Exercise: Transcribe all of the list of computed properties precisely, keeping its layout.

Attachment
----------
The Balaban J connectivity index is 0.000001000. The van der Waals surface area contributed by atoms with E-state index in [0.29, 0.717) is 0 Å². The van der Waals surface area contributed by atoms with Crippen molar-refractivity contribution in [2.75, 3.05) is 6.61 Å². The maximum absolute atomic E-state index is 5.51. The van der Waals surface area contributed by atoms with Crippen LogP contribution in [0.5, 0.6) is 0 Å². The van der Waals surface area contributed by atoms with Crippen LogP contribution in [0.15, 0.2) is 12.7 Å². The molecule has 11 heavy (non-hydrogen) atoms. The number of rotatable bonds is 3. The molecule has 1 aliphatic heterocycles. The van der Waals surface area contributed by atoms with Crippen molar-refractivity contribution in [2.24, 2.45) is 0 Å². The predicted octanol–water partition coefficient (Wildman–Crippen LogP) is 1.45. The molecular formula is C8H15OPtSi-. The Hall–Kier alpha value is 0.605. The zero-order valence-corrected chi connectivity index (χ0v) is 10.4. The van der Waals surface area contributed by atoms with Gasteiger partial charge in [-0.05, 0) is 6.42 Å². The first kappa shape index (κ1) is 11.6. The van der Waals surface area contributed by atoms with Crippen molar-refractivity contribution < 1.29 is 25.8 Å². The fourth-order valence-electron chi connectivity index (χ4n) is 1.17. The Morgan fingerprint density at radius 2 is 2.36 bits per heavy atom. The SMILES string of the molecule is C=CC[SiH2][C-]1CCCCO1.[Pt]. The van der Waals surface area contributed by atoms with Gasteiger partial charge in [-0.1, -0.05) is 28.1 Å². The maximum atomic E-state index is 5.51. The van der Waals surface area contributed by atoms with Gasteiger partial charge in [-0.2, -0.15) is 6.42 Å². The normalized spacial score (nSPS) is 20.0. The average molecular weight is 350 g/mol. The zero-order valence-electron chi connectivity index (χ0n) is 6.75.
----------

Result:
The Balaban J connectivity index is 0.000001000. The van der Waals surface area contributed by atoms with E-state index in [0.29, 0.717) is 0 Å². The van der Waals surface area contributed by atoms with Crippen molar-refractivity contribution in [2.75, 3.05) is 6.61 Å². The maximum absolute atomic E-state index is 5.51. The van der Waals surface area contributed by atoms with Crippen LogP contribution in [0.5, 0.6) is 0 Å². The van der Waals surface area contributed by atoms with Crippen LogP contribution in [0.15, 0.2) is 12.7 Å². The molecule has 11 heavy (non-hydrogen) atoms. The number of rotatable bonds is 3. The molecule has 1 aliphatic heterocycles. The van der Waals surface area contributed by atoms with Crippen molar-refractivity contribution in [2.24, 2.45) is 0 Å². The predicted octanol–water partition coefficient (Wildman–Crippen LogP) is 1.45. The molecular formula is C8H15OPtSi-. The Hall–Kier alpha value is 0.605. The zero-order valence-corrected chi connectivity index (χ0v) is 10.4. The van der Waals surface area contributed by atoms with Gasteiger partial charge in [-0.05, 0) is 6.42 Å². The first kappa shape index (κ1) is 11.6. The van der Waals surface area contributed by atoms with Crippen molar-refractivity contribution < 1.29 is 25.8 Å². The fourth-order valence-electron chi connectivity index (χ4n) is 1.17. The Morgan fingerprint density at radius 2 is 2.36 bits per heavy atom. The SMILES string of the molecule is C=CC[SiH2][C-]1CCCCO1.[Pt]. The van der Waals surface area contributed by atoms with Gasteiger partial charge in [-0.1, -0.05) is 28.1 Å². The maximum atomic E-state index is 5.51. The van der Waals surface area contributed by atoms with Gasteiger partial charge in [-0.2, -0.15) is 6.42 Å². The normalized spacial score (nSPS) is 20.0. The average molecular weight is 350 g/mol. The zero-order valence-electron chi connectivity index (χ0n) is 6.75.